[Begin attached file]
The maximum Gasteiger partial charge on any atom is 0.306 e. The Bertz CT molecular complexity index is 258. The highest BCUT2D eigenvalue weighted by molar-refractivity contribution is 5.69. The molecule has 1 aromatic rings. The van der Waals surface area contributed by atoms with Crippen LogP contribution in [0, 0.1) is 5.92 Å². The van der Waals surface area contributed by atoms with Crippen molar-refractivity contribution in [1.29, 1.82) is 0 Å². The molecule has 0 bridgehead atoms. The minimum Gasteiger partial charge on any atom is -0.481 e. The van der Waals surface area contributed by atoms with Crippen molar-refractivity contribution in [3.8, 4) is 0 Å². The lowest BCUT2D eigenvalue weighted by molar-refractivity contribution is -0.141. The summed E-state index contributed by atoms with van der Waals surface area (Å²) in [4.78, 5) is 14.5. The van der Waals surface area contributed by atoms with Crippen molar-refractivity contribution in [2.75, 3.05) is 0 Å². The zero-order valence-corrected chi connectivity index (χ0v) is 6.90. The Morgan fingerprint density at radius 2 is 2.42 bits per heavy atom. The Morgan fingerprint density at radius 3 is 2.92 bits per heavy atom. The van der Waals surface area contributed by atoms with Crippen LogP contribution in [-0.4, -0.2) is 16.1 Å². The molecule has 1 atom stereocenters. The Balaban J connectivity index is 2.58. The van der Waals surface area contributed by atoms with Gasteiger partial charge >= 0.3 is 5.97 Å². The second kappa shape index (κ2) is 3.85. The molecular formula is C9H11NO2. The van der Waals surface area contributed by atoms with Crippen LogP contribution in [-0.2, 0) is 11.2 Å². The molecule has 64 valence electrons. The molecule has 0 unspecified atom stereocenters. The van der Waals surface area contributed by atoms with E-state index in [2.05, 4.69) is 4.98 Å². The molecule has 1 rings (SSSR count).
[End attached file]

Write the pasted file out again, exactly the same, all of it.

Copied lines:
The maximum Gasteiger partial charge on any atom is 0.306 e. The Bertz CT molecular complexity index is 258. The highest BCUT2D eigenvalue weighted by molar-refractivity contribution is 5.69. The molecule has 1 aromatic rings. The van der Waals surface area contributed by atoms with Crippen LogP contribution in [0, 0.1) is 5.92 Å². The van der Waals surface area contributed by atoms with Crippen molar-refractivity contribution in [1.29, 1.82) is 0 Å². The molecule has 0 bridgehead atoms. The minimum Gasteiger partial charge on any atom is -0.481 e. The van der Waals surface area contributed by atoms with Crippen molar-refractivity contribution in [3.8, 4) is 0 Å². The lowest BCUT2D eigenvalue weighted by molar-refractivity contribution is -0.141. The summed E-state index contributed by atoms with van der Waals surface area (Å²) in [4.78, 5) is 14.5. The van der Waals surface area contributed by atoms with Crippen molar-refractivity contribution in [2.75, 3.05) is 0 Å². The zero-order valence-corrected chi connectivity index (χ0v) is 6.90. The Morgan fingerprint density at radius 2 is 2.42 bits per heavy atom. The Morgan fingerprint density at radius 3 is 2.92 bits per heavy atom. The van der Waals surface area contributed by atoms with Crippen LogP contribution in [-0.4, -0.2) is 16.1 Å². The molecule has 1 atom stereocenters. The Balaban J connectivity index is 2.58. The van der Waals surface area contributed by atoms with Gasteiger partial charge >= 0.3 is 5.97 Å². The second kappa shape index (κ2) is 3.85. The molecular formula is C9H11NO2. The van der Waals surface area contributed by atoms with Crippen LogP contribution in [-0.2, 0) is 11.2 Å². The molecule has 64 valence electrons. The molecule has 0 unspecified atom stereocenters. The van der Waals surface area contributed by atoms with E-state index in [2.05, 4.69) is 4.98 Å². The molecule has 1 rings (SSSR count).